There are literally thousands of different guns in the world and the technology has been around for over 650 years already. It’s safe to say they’re really effective at killing things and we’re pretty married to the idea of using them for all our law enforcement and war-based needs. The basic idea of them – a cylinder that holds a projectile which is fired via an explosive charge, has remained basically the same after all this time, with various improvements on range, accuracy, lethality and ability to shoot bazllions of rounds in a very short period of time. So how is it, with this same basic idea not changing for almost 700 years, so many of these random and really awful design ideas pop up? If it ain’t broke, don’t fix it.
Turbiaux Palm Squeezer Pistol
When the French weren’t making useless machine guns, they were busy making stealthy little firearms you could use if you ever needed to shoot someone in a library or maybe at the Louvre. I have no idea really, but it’s a secret little palm-shaped gun so presumably you were offing someone on the sly with it. Unfortunately, if you design a tiny, little palm-sized gun, you can imagine that it also takes tiny, lame little bullets(extra short 32caliber bullets to be exact) that are not so much lethal as annoying. The gun held seven shots specifically because one was definitely not going to kill anyone. You needed all 7 to put someone down and if that didn’t work, hopefully one of the bullets took your victim in the knee so you could run away.
Nock Volley Gun
Imagine the power of 7 barrels blowing the ever loving crap out of whatever’s in front of you. Double barrel shotguns wish they could cause this kind of destruction. This is the weapon you’d use to bust a hole in someone’s wall Kool-Aid Man style before leaping in and cleaning house! Except for one problem. Have you ever tried to shoot 3 and ½ double barrel shotguns at the same time on the same shoulder? The recoil of the Nock was devastating, enough to literally break shoulders. On the other end, since this had 7 barrels firing at once, the muzzle flare was basically a small flamethrower and using it on a ship at sea, as was intended, ran the risk of lighting sails and rigging.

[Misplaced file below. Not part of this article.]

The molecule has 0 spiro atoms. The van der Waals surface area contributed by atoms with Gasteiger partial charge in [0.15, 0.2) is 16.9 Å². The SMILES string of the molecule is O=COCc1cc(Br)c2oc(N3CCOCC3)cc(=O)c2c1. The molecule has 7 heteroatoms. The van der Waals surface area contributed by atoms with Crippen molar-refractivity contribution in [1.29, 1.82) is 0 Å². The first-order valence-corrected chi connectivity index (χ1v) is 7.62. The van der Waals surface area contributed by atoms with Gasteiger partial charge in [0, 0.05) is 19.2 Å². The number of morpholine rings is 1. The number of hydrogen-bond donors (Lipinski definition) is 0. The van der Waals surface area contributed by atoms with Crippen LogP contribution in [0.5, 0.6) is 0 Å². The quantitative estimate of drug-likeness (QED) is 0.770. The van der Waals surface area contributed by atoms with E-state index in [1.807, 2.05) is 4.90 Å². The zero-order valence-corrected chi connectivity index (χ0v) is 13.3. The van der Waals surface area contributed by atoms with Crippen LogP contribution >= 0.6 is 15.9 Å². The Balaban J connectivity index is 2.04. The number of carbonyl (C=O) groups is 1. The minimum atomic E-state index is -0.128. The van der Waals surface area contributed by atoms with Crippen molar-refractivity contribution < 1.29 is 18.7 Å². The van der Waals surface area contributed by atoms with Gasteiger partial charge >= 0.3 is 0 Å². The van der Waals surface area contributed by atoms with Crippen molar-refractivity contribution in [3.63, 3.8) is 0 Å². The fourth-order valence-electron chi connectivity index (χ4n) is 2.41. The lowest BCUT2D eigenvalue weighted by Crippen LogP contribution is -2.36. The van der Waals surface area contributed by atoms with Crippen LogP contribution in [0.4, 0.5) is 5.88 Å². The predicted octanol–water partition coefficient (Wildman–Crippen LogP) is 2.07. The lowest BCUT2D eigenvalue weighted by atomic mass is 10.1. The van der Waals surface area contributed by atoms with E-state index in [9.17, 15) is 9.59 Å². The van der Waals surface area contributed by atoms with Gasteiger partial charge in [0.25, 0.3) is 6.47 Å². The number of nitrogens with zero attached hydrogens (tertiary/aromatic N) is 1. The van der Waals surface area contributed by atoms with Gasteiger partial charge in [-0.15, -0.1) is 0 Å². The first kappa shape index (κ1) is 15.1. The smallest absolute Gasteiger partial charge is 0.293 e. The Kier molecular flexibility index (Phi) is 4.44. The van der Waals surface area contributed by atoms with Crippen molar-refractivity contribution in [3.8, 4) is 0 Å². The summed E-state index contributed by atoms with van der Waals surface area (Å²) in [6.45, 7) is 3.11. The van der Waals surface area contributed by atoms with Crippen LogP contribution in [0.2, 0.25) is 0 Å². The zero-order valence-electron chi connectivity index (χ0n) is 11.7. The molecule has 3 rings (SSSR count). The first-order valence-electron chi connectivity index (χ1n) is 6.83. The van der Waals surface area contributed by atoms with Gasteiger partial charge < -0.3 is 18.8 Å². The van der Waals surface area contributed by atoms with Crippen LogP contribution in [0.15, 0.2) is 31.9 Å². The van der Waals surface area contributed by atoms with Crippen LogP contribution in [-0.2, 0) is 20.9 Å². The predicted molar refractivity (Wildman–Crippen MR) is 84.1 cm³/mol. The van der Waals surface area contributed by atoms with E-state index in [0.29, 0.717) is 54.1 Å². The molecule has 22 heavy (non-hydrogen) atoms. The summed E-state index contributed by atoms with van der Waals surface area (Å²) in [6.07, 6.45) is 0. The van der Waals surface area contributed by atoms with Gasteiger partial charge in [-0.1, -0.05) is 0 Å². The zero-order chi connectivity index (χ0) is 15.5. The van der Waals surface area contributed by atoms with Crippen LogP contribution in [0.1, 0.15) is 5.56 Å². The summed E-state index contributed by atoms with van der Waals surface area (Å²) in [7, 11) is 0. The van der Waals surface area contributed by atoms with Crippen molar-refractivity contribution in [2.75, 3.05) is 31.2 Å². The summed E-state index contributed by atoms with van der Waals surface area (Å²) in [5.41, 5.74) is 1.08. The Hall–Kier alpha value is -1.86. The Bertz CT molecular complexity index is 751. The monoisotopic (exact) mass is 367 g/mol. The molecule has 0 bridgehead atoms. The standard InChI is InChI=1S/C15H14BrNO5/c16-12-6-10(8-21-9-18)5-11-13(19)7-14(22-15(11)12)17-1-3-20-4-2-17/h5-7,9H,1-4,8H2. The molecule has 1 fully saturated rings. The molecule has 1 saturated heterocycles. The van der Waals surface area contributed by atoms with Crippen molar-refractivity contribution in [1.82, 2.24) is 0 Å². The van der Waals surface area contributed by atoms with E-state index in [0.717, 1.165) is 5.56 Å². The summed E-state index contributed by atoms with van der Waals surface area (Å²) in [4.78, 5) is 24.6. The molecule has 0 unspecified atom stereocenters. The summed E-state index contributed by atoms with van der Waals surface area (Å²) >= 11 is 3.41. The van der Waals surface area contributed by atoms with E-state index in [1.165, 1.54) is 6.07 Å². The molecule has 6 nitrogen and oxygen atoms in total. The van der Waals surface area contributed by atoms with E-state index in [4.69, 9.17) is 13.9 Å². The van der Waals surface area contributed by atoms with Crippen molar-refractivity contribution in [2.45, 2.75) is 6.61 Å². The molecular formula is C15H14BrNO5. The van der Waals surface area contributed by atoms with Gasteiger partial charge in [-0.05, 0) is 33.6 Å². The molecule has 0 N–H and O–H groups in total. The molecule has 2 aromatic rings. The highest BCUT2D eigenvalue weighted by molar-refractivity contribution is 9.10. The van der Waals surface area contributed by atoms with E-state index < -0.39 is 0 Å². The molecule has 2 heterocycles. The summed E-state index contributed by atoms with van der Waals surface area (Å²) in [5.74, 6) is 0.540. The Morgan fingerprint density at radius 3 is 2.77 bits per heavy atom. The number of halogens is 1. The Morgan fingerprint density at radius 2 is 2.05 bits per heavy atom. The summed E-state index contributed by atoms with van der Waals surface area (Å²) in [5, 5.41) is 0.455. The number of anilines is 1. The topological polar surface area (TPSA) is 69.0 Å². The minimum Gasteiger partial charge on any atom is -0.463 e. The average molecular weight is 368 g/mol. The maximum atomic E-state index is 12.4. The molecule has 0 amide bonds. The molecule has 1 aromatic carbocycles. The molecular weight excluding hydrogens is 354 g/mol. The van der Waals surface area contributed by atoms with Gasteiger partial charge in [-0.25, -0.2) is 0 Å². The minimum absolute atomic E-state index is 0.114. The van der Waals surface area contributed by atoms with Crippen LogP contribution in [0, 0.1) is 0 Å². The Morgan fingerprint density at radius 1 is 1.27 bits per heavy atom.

The Royal Navy put in an order for 500 Nock rifles and barely used any of them before retiring the weapon thanks to how dangerous and difficult to use it was.
The French machine gun known as the Chauchat was infamous for its uselessness. The gun was designed with wide open spaces as though the gun innards were in need of fresh air, but completely lost functionality when it got clogged with dirt and mud. It’s said French soldiers would throw the guns away almost as soon as they were issued in favor of just about anything else since you could pretty much guarantee a Chauchat would fail you in no time flat.
The design itself was one of the first machine guns capable of being shot while on the march, and one of the first to be used by a single operator without a heavy tripod, making it seem like it should have been awesome. But because it was designed on the cheap, the open cartridge would routinely get clogged with dirt which was unavoidable in the trenches of World War 1. Also it would cease operation when it was overheated until it cooled down again, meaning in the middle of some heavy fire you needed to give the poor dear a rest to catch its breath. It took about two months for the French to ditch this as a weapon.
Don’t you hate it when you have 4 guys you want to kill and instead of standing single file in front of you, they stand shoulder to shoulder? The Duckfoot Pistol was made for you! Named thanks to its resemblance to the splayed foot of a duck, the multiple barrels pointed off in all directions for those sketchy situations in which you need to shoot at everybody in the room.
In a hilarious twist of logic, none of the barrels of a duckfoot pistol was straight, so you could never actually aim at anything. You’d instead shoot at everything “in general” and hope for the best. So if there was anything in the room you didn’t want to shoot, it either had to be right in front of you, or something you weren’t that emotionally attached to because you were probably going to shoot it.
You know what’s better than just shooting your enemy? Blowing him to smaller pieces that are maybe fizzling and sputtering with awfulness. A traditional gun would fail at this, but a mortar, now that blows things up! Why not put a mortar in your hand?
The answer, in 2014, to this question should be obvious. But back when a hand mortar was invented it was less so, which is sad because it was even more dangerous to use explosives back then, since you had to actually light a fuse on fire before you loaded the now ready-to-explode device into the gun in you hand. If it worked right, then you shot a grenade into the distance. But if the fuse bends and burns faster, if a spark from firing sets it off, or if the fact you’re shooting a live and dangerous explosive round with the help of more explosive force causes something to go awry, then people are likely to refer to you as Lefty thereafter.
Cochran Turret Revolver
What’s not to love about the Cochran revolver? It looked at the traditional revolver and said “No, none of this vertical crap. Let’s revolve horizontally!” Now take a minute on your own to consider what would happen if you loaded a revolver and the bullets rotated horizontally instead of vertically. You’d be constantly playing a game of Russian Roulette with yourself. This was precisely the problem with the Cochran, every round facing forward had a round behind it facing you. If the gun was machined improperly or anything was out of place, shooting one bullet forward could just as easily fire a second right back at you. Best case scenario is a ruined gun, worst case is you with a new orifice.